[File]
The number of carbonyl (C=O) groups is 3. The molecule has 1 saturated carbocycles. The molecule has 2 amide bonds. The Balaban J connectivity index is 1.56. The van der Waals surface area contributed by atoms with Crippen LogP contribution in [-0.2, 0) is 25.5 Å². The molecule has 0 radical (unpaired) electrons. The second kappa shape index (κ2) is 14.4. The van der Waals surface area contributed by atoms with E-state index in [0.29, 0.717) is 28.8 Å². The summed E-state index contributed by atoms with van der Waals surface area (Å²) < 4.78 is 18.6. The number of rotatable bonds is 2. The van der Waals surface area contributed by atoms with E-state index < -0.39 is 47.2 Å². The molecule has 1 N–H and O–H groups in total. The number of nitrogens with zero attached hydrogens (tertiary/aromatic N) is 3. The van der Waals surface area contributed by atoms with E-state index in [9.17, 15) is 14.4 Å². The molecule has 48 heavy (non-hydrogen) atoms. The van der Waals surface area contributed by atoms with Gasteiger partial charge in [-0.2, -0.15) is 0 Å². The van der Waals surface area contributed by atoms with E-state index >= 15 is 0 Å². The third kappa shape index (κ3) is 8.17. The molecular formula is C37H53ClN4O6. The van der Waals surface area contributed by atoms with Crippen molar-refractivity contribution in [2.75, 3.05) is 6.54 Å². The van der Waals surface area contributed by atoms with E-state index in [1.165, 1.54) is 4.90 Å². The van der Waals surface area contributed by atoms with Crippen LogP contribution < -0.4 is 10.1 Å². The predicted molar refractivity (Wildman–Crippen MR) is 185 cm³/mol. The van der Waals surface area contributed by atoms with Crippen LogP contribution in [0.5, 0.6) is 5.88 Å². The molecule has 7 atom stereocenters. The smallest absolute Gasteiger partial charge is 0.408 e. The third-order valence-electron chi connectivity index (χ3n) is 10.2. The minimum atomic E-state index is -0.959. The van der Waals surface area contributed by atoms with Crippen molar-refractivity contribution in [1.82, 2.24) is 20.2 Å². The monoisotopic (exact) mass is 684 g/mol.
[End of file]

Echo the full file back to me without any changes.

The number of carbonyl (C=O) groups is 3. The molecule has 1 saturated carbocycles. The molecule has 2 amide bonds. The Balaban J connectivity index is 1.56. The van der Waals surface area contributed by atoms with Crippen LogP contribution in [-0.2, 0) is 25.5 Å². The molecule has 0 radical (unpaired) electrons. The second kappa shape index (κ2) is 14.4. The van der Waals surface area contributed by atoms with E-state index in [0.29, 0.717) is 28.8 Å². The summed E-state index contributed by atoms with van der Waals surface area (Å²) < 4.78 is 18.6. The number of rotatable bonds is 2. The van der Waals surface area contributed by atoms with E-state index < -0.39 is 47.2 Å². The molecule has 1 N–H and O–H groups in total. The number of nitrogens with zero attached hydrogens (tertiary/aromatic N) is 3. The van der Waals surface area contributed by atoms with E-state index in [9.17, 15) is 14.4 Å². The molecule has 48 heavy (non-hydrogen) atoms. The van der Waals surface area contributed by atoms with Gasteiger partial charge in [-0.2, -0.15) is 0 Å². The van der Waals surface area contributed by atoms with E-state index >= 15 is 0 Å². The third kappa shape index (κ3) is 8.17. The molecular formula is C37H53ClN4O6. The van der Waals surface area contributed by atoms with Crippen molar-refractivity contribution in [2.75, 3.05) is 6.54 Å². The van der Waals surface area contributed by atoms with E-state index in [1.165, 1.54) is 4.90 Å². The van der Waals surface area contributed by atoms with Crippen LogP contribution < -0.4 is 10.1 Å². The predicted molar refractivity (Wildman–Crippen MR) is 185 cm³/mol. The van der Waals surface area contributed by atoms with Crippen LogP contribution in [0.5, 0.6) is 5.88 Å². The molecule has 7 atom stereocenters. The smallest absolute Gasteiger partial charge is 0.408 e. The third-order valence-electron chi connectivity index (χ3n) is 10.2. The minimum atomic E-state index is -0.959. The van der Waals surface area contributed by atoms with Crippen molar-refractivity contribution in [1.82, 2.24) is 20.2 Å². The monoisotopic (exact) mass is 684 g/mol.